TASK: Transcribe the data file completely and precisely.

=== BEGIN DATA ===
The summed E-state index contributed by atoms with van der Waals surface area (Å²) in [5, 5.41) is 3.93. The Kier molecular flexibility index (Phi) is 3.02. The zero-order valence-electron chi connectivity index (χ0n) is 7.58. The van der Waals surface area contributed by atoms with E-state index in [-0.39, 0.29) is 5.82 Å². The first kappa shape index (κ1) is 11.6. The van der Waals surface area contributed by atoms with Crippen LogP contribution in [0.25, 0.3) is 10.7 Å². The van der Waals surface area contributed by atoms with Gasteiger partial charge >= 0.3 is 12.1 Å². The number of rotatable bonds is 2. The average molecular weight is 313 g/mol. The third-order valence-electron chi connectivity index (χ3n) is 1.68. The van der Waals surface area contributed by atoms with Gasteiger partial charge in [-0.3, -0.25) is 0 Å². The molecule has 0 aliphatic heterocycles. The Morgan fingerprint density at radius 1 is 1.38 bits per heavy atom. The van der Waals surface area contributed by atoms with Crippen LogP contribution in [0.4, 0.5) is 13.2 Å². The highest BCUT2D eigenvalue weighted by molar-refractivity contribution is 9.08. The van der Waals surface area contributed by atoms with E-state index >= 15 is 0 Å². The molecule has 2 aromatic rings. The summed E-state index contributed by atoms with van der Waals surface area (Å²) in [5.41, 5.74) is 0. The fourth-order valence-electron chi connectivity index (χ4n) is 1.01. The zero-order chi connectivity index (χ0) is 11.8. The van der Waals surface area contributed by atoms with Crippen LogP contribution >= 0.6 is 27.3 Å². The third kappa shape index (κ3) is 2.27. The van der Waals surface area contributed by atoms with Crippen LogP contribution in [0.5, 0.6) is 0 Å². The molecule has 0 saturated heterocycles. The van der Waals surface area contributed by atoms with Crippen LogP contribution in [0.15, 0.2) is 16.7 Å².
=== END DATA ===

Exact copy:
The summed E-state index contributed by atoms with van der Waals surface area (Å²) in [5, 5.41) is 3.93. The Kier molecular flexibility index (Phi) is 3.02. The zero-order valence-electron chi connectivity index (χ0n) is 7.58. The van der Waals surface area contributed by atoms with E-state index in [-0.39, 0.29) is 5.82 Å². The first kappa shape index (κ1) is 11.6. The van der Waals surface area contributed by atoms with Crippen LogP contribution in [0.25, 0.3) is 10.7 Å². The van der Waals surface area contributed by atoms with Gasteiger partial charge >= 0.3 is 12.1 Å². The number of rotatable bonds is 2. The average molecular weight is 313 g/mol. The third-order valence-electron chi connectivity index (χ3n) is 1.68. The van der Waals surface area contributed by atoms with Gasteiger partial charge in [-0.3, -0.25) is 0 Å². The molecule has 0 aliphatic heterocycles. The Morgan fingerprint density at radius 1 is 1.38 bits per heavy atom. The van der Waals surface area contributed by atoms with Crippen LogP contribution in [0.4, 0.5) is 13.2 Å². The highest BCUT2D eigenvalue weighted by molar-refractivity contribution is 9.08. The van der Waals surface area contributed by atoms with E-state index >= 15 is 0 Å². The molecule has 2 aromatic rings. The summed E-state index contributed by atoms with van der Waals surface area (Å²) in [5.41, 5.74) is 0. The fourth-order valence-electron chi connectivity index (χ4n) is 1.01. The zero-order chi connectivity index (χ0) is 11.8. The van der Waals surface area contributed by atoms with Crippen LogP contribution >= 0.6 is 27.3 Å². The third kappa shape index (κ3) is 2.27. The van der Waals surface area contributed by atoms with Crippen LogP contribution in [0.5, 0.6) is 0 Å². The molecule has 0 saturated heterocycles. The van der Waals surface area contributed by atoms with Crippen LogP contribution in [0.15, 0.2) is 16.7 Å².